According to the 2012 United States Census Bureau, one in five individuals are living with a disability, making individuals with disabilities the largest minority group in the country. This statistic grows larger every year,
and the United States Census does not account for every single individual making this number larger. Being that the number of individuals living with disabilities in country is so large, then why do so little of us represented in this population vote, hold public office, and participate in civic engagement? The obvious comes to mind like lack of access, lack of information, lack of adequate care, transportation, institutionalization, and the list goes on. However, is part of the problem, mistrust, inability to relate, lack of education on how to participate, motivation, isolation, apathy, and hopelessness?
In a study performed by Rutgers and Syracuse Universities in 2012 called Disability, Voter Turnout, and Voting Difficulties in the 2012 Elections, it was found that individuals with disabilities voted less than individuals without disabilities. Some of the reasons were lack of accessibility, lack of courtesy by people working at the polling places, and lack of assistance both from individuals voting in person and by mail. In San Mateo County, California, E Slate voting was introduced to alleviate some of the physical inaccessibility of filling in a ballot, and giving individuals autonomy to vote on their own. All was great in theory, but still did not address other contributing factors in making voting accessible for individuals with disabilities. In 2015, mail in ballots were available to alleviate some of the inaccessibility of having to physically go to a polling place. The idea of electronic voting was also introduced. Again, all good in theory, but that still does not address other underlying factors of why individuals with disabilities are not represented as voters. Ignorance to the needs of individuals with disabilities, lack of advocacy around the needs, and underrepresentation of those who live and breathe around the needs is ultimately the problem.
Some of the most effective ways of creating social change is through education, advocacy, empowerment, and visibility. One of the ways to achieve this is through civic engagement and leadership. Individuals with disabilities are sorely underrepresented when it comes to holding position of leadership and being involved in community groups that can create changes in the decisions made on behalf of individuals with disabilities. In San Mateo County, California there is a San Mateo County Voter Accessibility Committee, but without actual individuals living with disabilities serving on the committee, only our allies can advocate for us, another decision made about us without us. I have been serving for the past three years on the San Mateo County Commission on Disabilities, in which I chair the Advocacy, Legislation, and Outreach Committee. The San Mateo County Commission on Disabilities provides direct recommendation and advocacy on behalf of individuals with disabilities living in San Mateo County to the San Mateo County Board of Supervisors. Without the commission and everyone who serves individuals with disabilities, and their allies, decisions would be made without any input from the community that is affected. There is only so much work that can be accomplished by this particular group. More individuals need to get involved to be able to continue working towards every issue that individuals with disabilities face every day or situations like underrepresentation in voting will continue to happen. Yes, there are definite issues around why individuals with disabilities do not participate in civic engagement and leadership, however, again, if these issues are never visible, or advocated for, it will never change.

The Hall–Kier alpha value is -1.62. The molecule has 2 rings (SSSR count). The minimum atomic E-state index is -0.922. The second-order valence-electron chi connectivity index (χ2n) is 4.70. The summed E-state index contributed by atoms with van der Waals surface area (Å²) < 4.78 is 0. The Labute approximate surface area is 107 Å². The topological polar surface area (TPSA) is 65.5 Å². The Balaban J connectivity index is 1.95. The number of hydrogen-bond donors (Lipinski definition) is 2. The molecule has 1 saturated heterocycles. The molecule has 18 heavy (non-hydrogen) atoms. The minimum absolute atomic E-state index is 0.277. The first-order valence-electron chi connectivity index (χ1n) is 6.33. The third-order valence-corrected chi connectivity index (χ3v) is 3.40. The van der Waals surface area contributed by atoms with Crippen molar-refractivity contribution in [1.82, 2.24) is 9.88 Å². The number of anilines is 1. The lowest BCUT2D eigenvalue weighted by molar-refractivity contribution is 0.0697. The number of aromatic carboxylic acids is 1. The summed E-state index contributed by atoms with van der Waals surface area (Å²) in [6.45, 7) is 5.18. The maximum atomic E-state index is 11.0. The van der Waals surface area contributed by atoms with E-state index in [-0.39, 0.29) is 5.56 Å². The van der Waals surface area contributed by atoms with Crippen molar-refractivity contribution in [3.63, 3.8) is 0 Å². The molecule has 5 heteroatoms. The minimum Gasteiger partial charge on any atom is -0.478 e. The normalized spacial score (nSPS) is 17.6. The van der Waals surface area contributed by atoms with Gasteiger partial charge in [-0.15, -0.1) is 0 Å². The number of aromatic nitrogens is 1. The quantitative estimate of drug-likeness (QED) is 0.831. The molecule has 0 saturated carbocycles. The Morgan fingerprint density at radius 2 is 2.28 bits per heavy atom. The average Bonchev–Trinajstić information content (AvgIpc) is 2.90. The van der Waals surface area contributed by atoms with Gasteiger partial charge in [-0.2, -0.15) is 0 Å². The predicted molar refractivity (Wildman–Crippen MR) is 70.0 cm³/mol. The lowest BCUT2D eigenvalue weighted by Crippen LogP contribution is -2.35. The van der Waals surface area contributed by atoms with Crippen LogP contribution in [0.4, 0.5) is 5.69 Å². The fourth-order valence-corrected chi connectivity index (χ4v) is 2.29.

I urge every individual reading this to at least try and be part of the process of social change. If civic engagement and leadership are overwhelming, start small. Begin by voting. Research each proposition, initiative, candidate local and nationwide to make an educated and informed vote. Regardless of what political party, philosophy, or group you are affiliated with, you will be part of the solution of making individuals with disabilities visible in the political process. If civic engagements and leadership sounds like something you can do, start by making changes in your own community. Get involved because local level change can lead to global level change. It is also contagious, if more individuals give the example of participating others may get the courage to participate themselves. Let’s stop being invisible, attend rallies, town hall meetings, committee and commission meetings, anything that can hold people accountable to create accessibility and answering the question of those individuals directly affected by the decisions that are made for them.
Cruz R. Reynoso, (ret.) Justice of the California Supreme Court and Professor, U.C. Davis School of Law: “Equal voting is the essence of a democracy. Nonetheless, even though in CA we have good laws, we have heard of the inapplicability of those laws so often that fair elections continue to be a challenged process in CA. As is often said, vigilance and an active citizenry have to be one of the important solutions.”
By Guest Blogger Ligia Andrade
(C-level injury, California)